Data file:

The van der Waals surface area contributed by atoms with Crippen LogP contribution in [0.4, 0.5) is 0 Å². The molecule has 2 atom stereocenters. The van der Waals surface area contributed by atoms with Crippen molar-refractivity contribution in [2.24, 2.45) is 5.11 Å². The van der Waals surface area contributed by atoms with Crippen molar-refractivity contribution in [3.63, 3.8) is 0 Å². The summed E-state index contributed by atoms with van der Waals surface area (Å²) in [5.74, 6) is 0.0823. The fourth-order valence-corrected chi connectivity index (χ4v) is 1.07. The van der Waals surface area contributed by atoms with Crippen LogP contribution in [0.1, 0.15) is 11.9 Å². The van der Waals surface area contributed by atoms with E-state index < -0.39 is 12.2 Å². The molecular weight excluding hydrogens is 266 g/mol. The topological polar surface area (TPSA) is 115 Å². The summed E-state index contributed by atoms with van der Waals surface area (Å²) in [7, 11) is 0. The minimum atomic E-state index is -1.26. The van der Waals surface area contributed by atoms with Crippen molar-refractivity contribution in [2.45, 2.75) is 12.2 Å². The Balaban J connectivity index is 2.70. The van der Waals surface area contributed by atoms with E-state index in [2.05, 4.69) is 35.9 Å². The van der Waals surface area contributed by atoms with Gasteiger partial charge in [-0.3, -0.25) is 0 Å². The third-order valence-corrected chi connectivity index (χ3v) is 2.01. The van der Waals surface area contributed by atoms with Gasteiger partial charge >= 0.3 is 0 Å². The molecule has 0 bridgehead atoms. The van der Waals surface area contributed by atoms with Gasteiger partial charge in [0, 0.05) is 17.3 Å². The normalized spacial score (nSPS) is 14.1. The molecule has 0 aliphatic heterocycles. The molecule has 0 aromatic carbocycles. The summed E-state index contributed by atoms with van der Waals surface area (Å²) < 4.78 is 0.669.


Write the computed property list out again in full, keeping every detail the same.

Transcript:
The van der Waals surface area contributed by atoms with Crippen LogP contribution in [0.4, 0.5) is 0 Å². The molecule has 2 atom stereocenters. The van der Waals surface area contributed by atoms with Crippen molar-refractivity contribution in [2.24, 2.45) is 5.11 Å². The van der Waals surface area contributed by atoms with Crippen molar-refractivity contribution in [3.63, 3.8) is 0 Å². The summed E-state index contributed by atoms with van der Waals surface area (Å²) in [5.74, 6) is 0.0823. The fourth-order valence-corrected chi connectivity index (χ4v) is 1.07. The van der Waals surface area contributed by atoms with Crippen LogP contribution in [0.1, 0.15) is 11.9 Å². The van der Waals surface area contributed by atoms with E-state index < -0.39 is 12.2 Å². The molecular weight excluding hydrogens is 266 g/mol. The topological polar surface area (TPSA) is 115 Å². The summed E-state index contributed by atoms with van der Waals surface area (Å²) in [7, 11) is 0. The minimum atomic E-state index is -1.26. The van der Waals surface area contributed by atoms with Crippen molar-refractivity contribution in [2.45, 2.75) is 12.2 Å². The Balaban J connectivity index is 2.70. The van der Waals surface area contributed by atoms with E-state index in [2.05, 4.69) is 35.9 Å². The van der Waals surface area contributed by atoms with Gasteiger partial charge in [-0.3, -0.25) is 0 Å². The third-order valence-corrected chi connectivity index (χ3v) is 2.01. The van der Waals surface area contributed by atoms with Gasteiger partial charge >= 0.3 is 0 Å². The molecule has 0 bridgehead atoms. The van der Waals surface area contributed by atoms with Gasteiger partial charge in [0, 0.05) is 17.3 Å². The normalized spacial score (nSPS) is 14.1. The molecule has 0 aliphatic heterocycles. The molecule has 0 aromatic carbocycles. The summed E-state index contributed by atoms with van der Waals surface area (Å²) < 4.78 is 0.669.